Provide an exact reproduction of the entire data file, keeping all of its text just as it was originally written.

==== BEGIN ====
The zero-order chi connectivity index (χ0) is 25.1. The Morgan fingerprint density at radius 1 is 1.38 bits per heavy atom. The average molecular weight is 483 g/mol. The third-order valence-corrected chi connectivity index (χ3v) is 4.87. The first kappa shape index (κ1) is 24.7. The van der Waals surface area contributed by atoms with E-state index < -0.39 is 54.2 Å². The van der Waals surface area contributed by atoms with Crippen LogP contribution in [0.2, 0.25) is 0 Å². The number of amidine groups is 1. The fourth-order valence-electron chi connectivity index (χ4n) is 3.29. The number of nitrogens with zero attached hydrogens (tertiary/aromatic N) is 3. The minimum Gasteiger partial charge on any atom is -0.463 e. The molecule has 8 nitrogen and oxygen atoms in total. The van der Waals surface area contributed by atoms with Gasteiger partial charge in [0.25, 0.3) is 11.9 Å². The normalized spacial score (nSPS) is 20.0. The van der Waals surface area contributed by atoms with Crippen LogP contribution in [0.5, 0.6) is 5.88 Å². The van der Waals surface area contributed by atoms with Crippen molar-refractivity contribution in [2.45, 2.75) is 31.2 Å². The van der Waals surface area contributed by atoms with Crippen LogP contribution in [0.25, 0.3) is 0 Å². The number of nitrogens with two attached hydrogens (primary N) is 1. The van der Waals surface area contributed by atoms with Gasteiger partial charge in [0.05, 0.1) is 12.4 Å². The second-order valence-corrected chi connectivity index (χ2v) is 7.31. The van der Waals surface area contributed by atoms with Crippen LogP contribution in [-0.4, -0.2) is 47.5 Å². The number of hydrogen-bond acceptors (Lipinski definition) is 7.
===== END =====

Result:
The zero-order chi connectivity index (χ0) is 25.1. The Morgan fingerprint density at radius 1 is 1.38 bits per heavy atom. The average molecular weight is 483 g/mol. The third-order valence-corrected chi connectivity index (χ3v) is 4.87. The first kappa shape index (κ1) is 24.7. The van der Waals surface area contributed by atoms with E-state index < -0.39 is 54.2 Å². The van der Waals surface area contributed by atoms with Crippen LogP contribution in [0.2, 0.25) is 0 Å². The number of amidine groups is 1. The fourth-order valence-electron chi connectivity index (χ4n) is 3.29. The number of nitrogens with zero attached hydrogens (tertiary/aromatic N) is 3. The minimum Gasteiger partial charge on any atom is -0.463 e. The molecule has 8 nitrogen and oxygen atoms in total. The van der Waals surface area contributed by atoms with Gasteiger partial charge in [0.25, 0.3) is 11.9 Å². The normalized spacial score (nSPS) is 20.0. The van der Waals surface area contributed by atoms with Crippen LogP contribution in [0.5, 0.6) is 5.88 Å². The van der Waals surface area contributed by atoms with Crippen molar-refractivity contribution in [2.45, 2.75) is 31.2 Å². The van der Waals surface area contributed by atoms with Crippen LogP contribution in [0.25, 0.3) is 0 Å². The number of nitrogens with two attached hydrogens (primary N) is 1. The van der Waals surface area contributed by atoms with Gasteiger partial charge in [0.05, 0.1) is 12.4 Å². The second-order valence-corrected chi connectivity index (χ2v) is 7.31. The van der Waals surface area contributed by atoms with Crippen LogP contribution in [-0.4, -0.2) is 47.5 Å². The number of hydrogen-bond acceptors (Lipinski definition) is 7.